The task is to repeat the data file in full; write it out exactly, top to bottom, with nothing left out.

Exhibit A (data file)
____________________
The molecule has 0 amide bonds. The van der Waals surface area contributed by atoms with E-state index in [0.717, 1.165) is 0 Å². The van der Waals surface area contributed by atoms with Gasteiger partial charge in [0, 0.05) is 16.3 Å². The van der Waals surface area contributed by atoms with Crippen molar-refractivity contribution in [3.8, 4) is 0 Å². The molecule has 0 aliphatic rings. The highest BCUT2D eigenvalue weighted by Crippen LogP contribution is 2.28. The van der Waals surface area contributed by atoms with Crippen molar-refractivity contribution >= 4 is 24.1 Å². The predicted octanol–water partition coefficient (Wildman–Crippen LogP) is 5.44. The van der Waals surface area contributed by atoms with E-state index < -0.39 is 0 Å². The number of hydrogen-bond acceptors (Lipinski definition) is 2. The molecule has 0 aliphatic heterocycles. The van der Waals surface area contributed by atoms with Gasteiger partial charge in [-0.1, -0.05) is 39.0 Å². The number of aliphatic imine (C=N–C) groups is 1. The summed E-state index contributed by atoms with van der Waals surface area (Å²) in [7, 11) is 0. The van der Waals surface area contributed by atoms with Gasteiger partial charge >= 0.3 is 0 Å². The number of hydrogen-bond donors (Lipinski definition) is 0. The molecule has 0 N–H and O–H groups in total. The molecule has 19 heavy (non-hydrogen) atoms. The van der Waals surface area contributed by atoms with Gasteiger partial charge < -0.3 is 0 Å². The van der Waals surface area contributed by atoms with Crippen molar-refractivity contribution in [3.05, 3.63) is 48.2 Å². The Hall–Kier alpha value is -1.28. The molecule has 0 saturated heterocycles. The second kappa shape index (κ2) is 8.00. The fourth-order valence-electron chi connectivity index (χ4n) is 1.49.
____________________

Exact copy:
The molecule has 0 amide bonds. The van der Waals surface area contributed by atoms with E-state index in [0.717, 1.165) is 0 Å². The van der Waals surface area contributed by atoms with Gasteiger partial charge in [0, 0.05) is 16.3 Å². The van der Waals surface area contributed by atoms with Crippen molar-refractivity contribution in [3.8, 4) is 0 Å². The molecule has 0 aliphatic rings. The highest BCUT2D eigenvalue weighted by Crippen LogP contribution is 2.28. The van der Waals surface area contributed by atoms with Crippen molar-refractivity contribution >= 4 is 24.1 Å². The predicted octanol–water partition coefficient (Wildman–Crippen LogP) is 5.44. The van der Waals surface area contributed by atoms with E-state index < -0.39 is 0 Å². The number of hydrogen-bond acceptors (Lipinski definition) is 2. The molecule has 0 aliphatic heterocycles. The van der Waals surface area contributed by atoms with Gasteiger partial charge in [-0.1, -0.05) is 39.0 Å². The number of aliphatic imine (C=N–C) groups is 1. The summed E-state index contributed by atoms with van der Waals surface area (Å²) in [7, 11) is 0. The van der Waals surface area contributed by atoms with Gasteiger partial charge >= 0.3 is 0 Å². The number of hydrogen-bond donors (Lipinski definition) is 0. The molecule has 0 N–H and O–H groups in total. The molecule has 19 heavy (non-hydrogen) atoms. The van der Waals surface area contributed by atoms with Gasteiger partial charge < -0.3 is 0 Å². The van der Waals surface area contributed by atoms with Crippen molar-refractivity contribution in [3.05, 3.63) is 48.2 Å². The Hall–Kier alpha value is -1.28. The molecule has 0 saturated heterocycles. The second kappa shape index (κ2) is 8.00. The fourth-order valence-electron chi connectivity index (χ4n) is 1.49.